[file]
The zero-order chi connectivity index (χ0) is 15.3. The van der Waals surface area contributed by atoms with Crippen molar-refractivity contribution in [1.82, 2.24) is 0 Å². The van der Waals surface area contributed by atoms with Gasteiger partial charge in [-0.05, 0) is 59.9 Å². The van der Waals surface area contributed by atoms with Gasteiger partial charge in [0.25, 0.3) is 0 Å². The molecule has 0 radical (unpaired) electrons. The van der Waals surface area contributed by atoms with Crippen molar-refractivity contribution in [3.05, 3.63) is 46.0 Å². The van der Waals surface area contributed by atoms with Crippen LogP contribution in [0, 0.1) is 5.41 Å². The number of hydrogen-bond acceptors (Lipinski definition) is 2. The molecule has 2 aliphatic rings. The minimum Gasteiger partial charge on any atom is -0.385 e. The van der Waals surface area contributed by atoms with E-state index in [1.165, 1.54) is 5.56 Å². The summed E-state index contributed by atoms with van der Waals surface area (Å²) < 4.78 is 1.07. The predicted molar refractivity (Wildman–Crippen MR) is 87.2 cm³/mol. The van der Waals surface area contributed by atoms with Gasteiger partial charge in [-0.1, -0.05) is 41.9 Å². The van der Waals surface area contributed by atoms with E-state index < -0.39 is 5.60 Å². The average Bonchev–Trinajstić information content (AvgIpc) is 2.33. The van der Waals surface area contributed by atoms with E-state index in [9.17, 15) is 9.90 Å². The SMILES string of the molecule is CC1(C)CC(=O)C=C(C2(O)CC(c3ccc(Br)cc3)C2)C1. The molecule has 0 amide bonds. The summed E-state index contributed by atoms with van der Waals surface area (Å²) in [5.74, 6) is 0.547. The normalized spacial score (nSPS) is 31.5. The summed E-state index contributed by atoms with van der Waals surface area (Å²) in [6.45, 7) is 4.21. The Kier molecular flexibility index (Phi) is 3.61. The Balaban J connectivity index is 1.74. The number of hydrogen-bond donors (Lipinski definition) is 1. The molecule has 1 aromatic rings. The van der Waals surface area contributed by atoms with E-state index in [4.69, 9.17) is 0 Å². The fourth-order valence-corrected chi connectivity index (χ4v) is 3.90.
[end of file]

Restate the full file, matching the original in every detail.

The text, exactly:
The zero-order chi connectivity index (χ0) is 15.3. The van der Waals surface area contributed by atoms with Crippen molar-refractivity contribution in [1.82, 2.24) is 0 Å². The van der Waals surface area contributed by atoms with Gasteiger partial charge in [-0.05, 0) is 59.9 Å². The van der Waals surface area contributed by atoms with Gasteiger partial charge in [0.25, 0.3) is 0 Å². The molecule has 0 radical (unpaired) electrons. The van der Waals surface area contributed by atoms with Crippen molar-refractivity contribution in [3.05, 3.63) is 46.0 Å². The van der Waals surface area contributed by atoms with Crippen LogP contribution in [0, 0.1) is 5.41 Å². The number of hydrogen-bond acceptors (Lipinski definition) is 2. The molecule has 2 aliphatic rings. The minimum Gasteiger partial charge on any atom is -0.385 e. The van der Waals surface area contributed by atoms with E-state index in [1.165, 1.54) is 5.56 Å². The summed E-state index contributed by atoms with van der Waals surface area (Å²) < 4.78 is 1.07. The predicted molar refractivity (Wildman–Crippen MR) is 87.2 cm³/mol. The van der Waals surface area contributed by atoms with Gasteiger partial charge in [-0.1, -0.05) is 41.9 Å². The van der Waals surface area contributed by atoms with E-state index < -0.39 is 5.60 Å². The average Bonchev–Trinajstić information content (AvgIpc) is 2.33. The van der Waals surface area contributed by atoms with E-state index in [9.17, 15) is 9.90 Å². The SMILES string of the molecule is CC1(C)CC(=O)C=C(C2(O)CC(c3ccc(Br)cc3)C2)C1. The molecule has 0 amide bonds. The summed E-state index contributed by atoms with van der Waals surface area (Å²) in [5.74, 6) is 0.547. The normalized spacial score (nSPS) is 31.5. The summed E-state index contributed by atoms with van der Waals surface area (Å²) in [6.45, 7) is 4.21. The Kier molecular flexibility index (Phi) is 3.61. The Balaban J connectivity index is 1.74. The number of hydrogen-bond donors (Lipinski definition) is 1. The molecule has 1 aromatic rings. The van der Waals surface area contributed by atoms with E-state index in [4.69, 9.17) is 0 Å². The fourth-order valence-corrected chi connectivity index (χ4v) is 3.90.